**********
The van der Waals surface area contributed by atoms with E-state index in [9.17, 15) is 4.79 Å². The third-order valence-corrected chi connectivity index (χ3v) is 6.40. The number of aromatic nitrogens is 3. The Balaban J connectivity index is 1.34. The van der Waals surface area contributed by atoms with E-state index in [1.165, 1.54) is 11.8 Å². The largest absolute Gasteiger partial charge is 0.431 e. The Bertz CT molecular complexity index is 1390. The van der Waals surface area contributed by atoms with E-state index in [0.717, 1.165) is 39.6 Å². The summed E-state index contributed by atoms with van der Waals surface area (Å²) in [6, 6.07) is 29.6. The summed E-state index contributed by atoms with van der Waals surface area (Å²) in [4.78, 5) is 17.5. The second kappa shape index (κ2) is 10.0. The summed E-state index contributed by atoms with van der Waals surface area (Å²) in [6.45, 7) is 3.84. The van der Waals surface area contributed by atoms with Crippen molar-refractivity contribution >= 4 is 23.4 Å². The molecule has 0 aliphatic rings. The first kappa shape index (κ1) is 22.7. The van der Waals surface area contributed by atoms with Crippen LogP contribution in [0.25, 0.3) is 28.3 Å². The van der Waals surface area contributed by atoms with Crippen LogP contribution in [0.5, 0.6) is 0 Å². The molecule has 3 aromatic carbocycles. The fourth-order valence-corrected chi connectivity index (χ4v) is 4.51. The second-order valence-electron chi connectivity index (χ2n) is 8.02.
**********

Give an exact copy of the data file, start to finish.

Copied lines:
The van der Waals surface area contributed by atoms with E-state index in [9.17, 15) is 4.79 Å². The third-order valence-corrected chi connectivity index (χ3v) is 6.40. The number of aromatic nitrogens is 3. The Balaban J connectivity index is 1.34. The van der Waals surface area contributed by atoms with E-state index in [1.165, 1.54) is 11.8 Å². The largest absolute Gasteiger partial charge is 0.431 e. The Bertz CT molecular complexity index is 1390. The van der Waals surface area contributed by atoms with E-state index in [0.717, 1.165) is 39.6 Å². The summed E-state index contributed by atoms with van der Waals surface area (Å²) in [6, 6.07) is 29.6. The summed E-state index contributed by atoms with van der Waals surface area (Å²) in [4.78, 5) is 17.5. The second kappa shape index (κ2) is 10.0. The summed E-state index contributed by atoms with van der Waals surface area (Å²) in [6.45, 7) is 3.84. The van der Waals surface area contributed by atoms with Crippen molar-refractivity contribution >= 4 is 23.4 Å². The molecule has 0 aliphatic rings. The first kappa shape index (κ1) is 22.7. The van der Waals surface area contributed by atoms with Crippen LogP contribution in [0.25, 0.3) is 28.3 Å². The van der Waals surface area contributed by atoms with Crippen LogP contribution in [0.5, 0.6) is 0 Å². The molecule has 3 aromatic carbocycles. The fourth-order valence-corrected chi connectivity index (χ4v) is 4.51. The second-order valence-electron chi connectivity index (χ2n) is 8.02.